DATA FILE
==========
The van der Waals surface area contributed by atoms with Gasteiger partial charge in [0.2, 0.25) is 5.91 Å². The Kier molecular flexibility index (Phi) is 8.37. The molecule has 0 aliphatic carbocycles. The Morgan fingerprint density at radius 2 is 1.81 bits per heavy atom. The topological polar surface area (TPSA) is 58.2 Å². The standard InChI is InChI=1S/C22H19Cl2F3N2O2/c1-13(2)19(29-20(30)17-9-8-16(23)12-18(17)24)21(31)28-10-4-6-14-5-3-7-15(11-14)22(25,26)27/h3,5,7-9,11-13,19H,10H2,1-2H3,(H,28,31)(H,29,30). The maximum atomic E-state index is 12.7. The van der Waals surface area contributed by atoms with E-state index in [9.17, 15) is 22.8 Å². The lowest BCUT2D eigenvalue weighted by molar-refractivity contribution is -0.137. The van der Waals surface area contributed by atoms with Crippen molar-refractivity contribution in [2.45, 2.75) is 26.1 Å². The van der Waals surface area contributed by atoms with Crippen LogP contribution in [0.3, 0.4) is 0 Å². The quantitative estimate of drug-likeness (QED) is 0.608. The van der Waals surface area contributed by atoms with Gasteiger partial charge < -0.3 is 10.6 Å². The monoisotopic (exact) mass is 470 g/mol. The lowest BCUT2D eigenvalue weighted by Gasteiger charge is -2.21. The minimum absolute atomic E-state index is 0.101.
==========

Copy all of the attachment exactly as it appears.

The van der Waals surface area contributed by atoms with Gasteiger partial charge in [0.2, 0.25) is 5.91 Å². The Kier molecular flexibility index (Phi) is 8.37. The molecule has 0 aliphatic carbocycles. The Morgan fingerprint density at radius 2 is 1.81 bits per heavy atom. The topological polar surface area (TPSA) is 58.2 Å². The standard InChI is InChI=1S/C22H19Cl2F3N2O2/c1-13(2)19(29-20(30)17-9-8-16(23)12-18(17)24)21(31)28-10-4-6-14-5-3-7-15(11-14)22(25,26)27/h3,5,7-9,11-13,19H,10H2,1-2H3,(H,28,31)(H,29,30). The maximum atomic E-state index is 12.7. The van der Waals surface area contributed by atoms with E-state index in [9.17, 15) is 22.8 Å². The lowest BCUT2D eigenvalue weighted by molar-refractivity contribution is -0.137. The van der Waals surface area contributed by atoms with Crippen molar-refractivity contribution in [2.45, 2.75) is 26.1 Å². The van der Waals surface area contributed by atoms with Crippen LogP contribution in [0.3, 0.4) is 0 Å². The quantitative estimate of drug-likeness (QED) is 0.608. The van der Waals surface area contributed by atoms with Gasteiger partial charge < -0.3 is 10.6 Å². The monoisotopic (exact) mass is 470 g/mol. The lowest BCUT2D eigenvalue weighted by Gasteiger charge is -2.21. The minimum absolute atomic E-state index is 0.101.